By Emily Raymond
For this Head-2-Head, we pitted two Olympus interchangeable lens cameras together that have the same image sensor but very different formats and philosophies.
On one side is the Olympus PEN E-P1, a Micro Four Thirds camera with a retro styling that omits a viewfinder, flash, and mirror box to fit into a pocket.
On the other side is the Olympus E-620, a traditional DSLR with an articulated LCD screen, optical viewfinder, and a Four Thirds lens mount.
These two Olympus digital cameras share the same 12.3-megapixel Live MOS sensor and many of the same manual controls, but the E-620 is marketed to hobbyists, while the E-P1 is presented as an ultra-compact interchangeable lens alternative. The question is, beyond size, where are the key distinctions between formats?
Face Off: Design & Features
The E-620 is a typical Four Thirds DSLR with a conventional, 35mm-derived look. The E-P1 is a Micro Four Thirds interchangeable lens camera, which eliminates the mirror box and optical viewfinder in an effort to shrink down the overall size of the camera. It is not only much smaller and more portable than the E-620, but it looks much sleeker with a retro styling modeled on Olympus PEN film cameras from the Sixties.
The two digital cameras come with 14-42mm f/3.5-5.6 kit lenses that differ in diameter. The E-620 has a Four Thirds lens mount that accepts standard Four Thirds lenses from Olympus, Panasonic, Leica, and others. The rangefinder-like E-P1 has a Micro Four Thirds lens mount that can accept the much smaller “micro” lenses as well as the larger Four Thirds lenses with a $209 adapter.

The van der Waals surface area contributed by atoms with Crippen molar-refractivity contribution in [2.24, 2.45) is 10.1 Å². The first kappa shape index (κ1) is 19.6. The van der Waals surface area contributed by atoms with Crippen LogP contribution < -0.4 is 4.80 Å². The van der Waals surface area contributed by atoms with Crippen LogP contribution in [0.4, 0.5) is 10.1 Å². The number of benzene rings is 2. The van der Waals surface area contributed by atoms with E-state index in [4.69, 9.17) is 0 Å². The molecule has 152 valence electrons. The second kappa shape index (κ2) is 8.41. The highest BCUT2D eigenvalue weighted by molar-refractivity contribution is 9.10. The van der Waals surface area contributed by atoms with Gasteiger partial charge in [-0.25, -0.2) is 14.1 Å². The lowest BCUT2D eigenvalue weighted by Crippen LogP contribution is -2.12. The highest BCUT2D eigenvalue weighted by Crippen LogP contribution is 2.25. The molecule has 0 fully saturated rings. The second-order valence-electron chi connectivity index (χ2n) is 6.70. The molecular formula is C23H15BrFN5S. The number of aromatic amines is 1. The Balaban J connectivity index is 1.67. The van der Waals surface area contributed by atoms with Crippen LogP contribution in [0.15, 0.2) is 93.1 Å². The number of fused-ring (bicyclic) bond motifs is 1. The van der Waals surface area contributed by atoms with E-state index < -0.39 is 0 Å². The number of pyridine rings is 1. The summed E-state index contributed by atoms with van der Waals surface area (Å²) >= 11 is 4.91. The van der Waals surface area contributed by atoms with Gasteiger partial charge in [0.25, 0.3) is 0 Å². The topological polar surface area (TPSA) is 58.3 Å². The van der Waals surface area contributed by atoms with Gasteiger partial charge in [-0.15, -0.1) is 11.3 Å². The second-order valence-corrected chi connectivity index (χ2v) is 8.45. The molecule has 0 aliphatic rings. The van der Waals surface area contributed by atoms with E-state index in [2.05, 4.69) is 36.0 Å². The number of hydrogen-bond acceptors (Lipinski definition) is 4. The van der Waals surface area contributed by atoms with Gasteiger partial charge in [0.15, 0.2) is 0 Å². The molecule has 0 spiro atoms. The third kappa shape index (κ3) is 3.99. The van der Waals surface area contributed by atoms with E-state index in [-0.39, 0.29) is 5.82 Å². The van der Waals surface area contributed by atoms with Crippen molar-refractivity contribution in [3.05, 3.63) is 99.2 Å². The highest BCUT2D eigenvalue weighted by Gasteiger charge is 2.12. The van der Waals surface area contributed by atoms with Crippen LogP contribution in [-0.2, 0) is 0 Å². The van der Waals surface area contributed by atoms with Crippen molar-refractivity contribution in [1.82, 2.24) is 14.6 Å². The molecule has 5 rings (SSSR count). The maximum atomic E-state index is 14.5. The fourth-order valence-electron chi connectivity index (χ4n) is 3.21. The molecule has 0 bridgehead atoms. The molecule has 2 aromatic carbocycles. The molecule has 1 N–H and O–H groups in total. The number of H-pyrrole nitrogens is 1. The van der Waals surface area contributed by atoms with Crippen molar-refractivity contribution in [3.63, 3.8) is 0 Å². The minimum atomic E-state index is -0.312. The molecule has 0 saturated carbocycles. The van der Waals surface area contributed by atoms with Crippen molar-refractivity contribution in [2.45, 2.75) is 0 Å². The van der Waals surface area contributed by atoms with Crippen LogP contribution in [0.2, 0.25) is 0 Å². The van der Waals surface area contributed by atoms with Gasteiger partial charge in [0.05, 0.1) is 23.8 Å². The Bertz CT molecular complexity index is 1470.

As far as the components go on the two cameras, the Olympus E-620 keeps things simple with built-in parts. It has a pop-up flash in front of its hot shoe and a fixed optical viewfinder. The E-620 also integrates a 2.7-inch LCD monitor that folds out from the camera body and swivels.
The E-P1 has a 3-inch LCD, but it doesn’t fold or swivel. The E-P1 does not have a built-in flash or viewfinder; those are offered as optional accessories on the E-P1, though they are packaged with the E-P2.
The PEN E-P1’s interface and design help to create a consumer appeal that’s likely to resonate more with general snapshooters than the E-620: the E-P1 has more scene modes, it has enough in-camera editing features to surpass most compact cameras, it plays background music with its slideshows, it has an HD movie mode, and it accepts SD/SDHC media like most compacts. The E-620, however, accepts CompactFlash and xD-Picture cards, and offers “true” DSLR autofocus, though it lacks some of the flashier elements of its interchangeable lens cousin.
The Olympus digital cameras offer the same modes and many of the same features. Each has a mode dial that is fully stocked with manual, priority, program, automatic, and scene modes. The E-P1 has more scene modes, a stereo audio recording mode, and a 1280 x 720-pixel HD movie mode that the E-620 skips entirely. Both cameras have an array of art filters – such as Grainy Film and Pop Art – and a multiple exposure mode that allows you to merge two shots into one file while recording, or to merge three shots in the playback mode.
Main Event: Performance and Image Quality
We put the E-P1 and E-620’s twin image sensors through a battery of testing in our lab. Although both models have the same 12.3-megapixel image sensor, the different processors and lens combinations yielded different “looks” to the files. In short, the E-P1 produced images with more visible detail through most of its sensitivity range. However, at its highest ISO settings, images from the E-P1 lost a lot of detail to noise smoothing. Still, the E-P1 had lower noise overall throughout the range when compared with the E-620.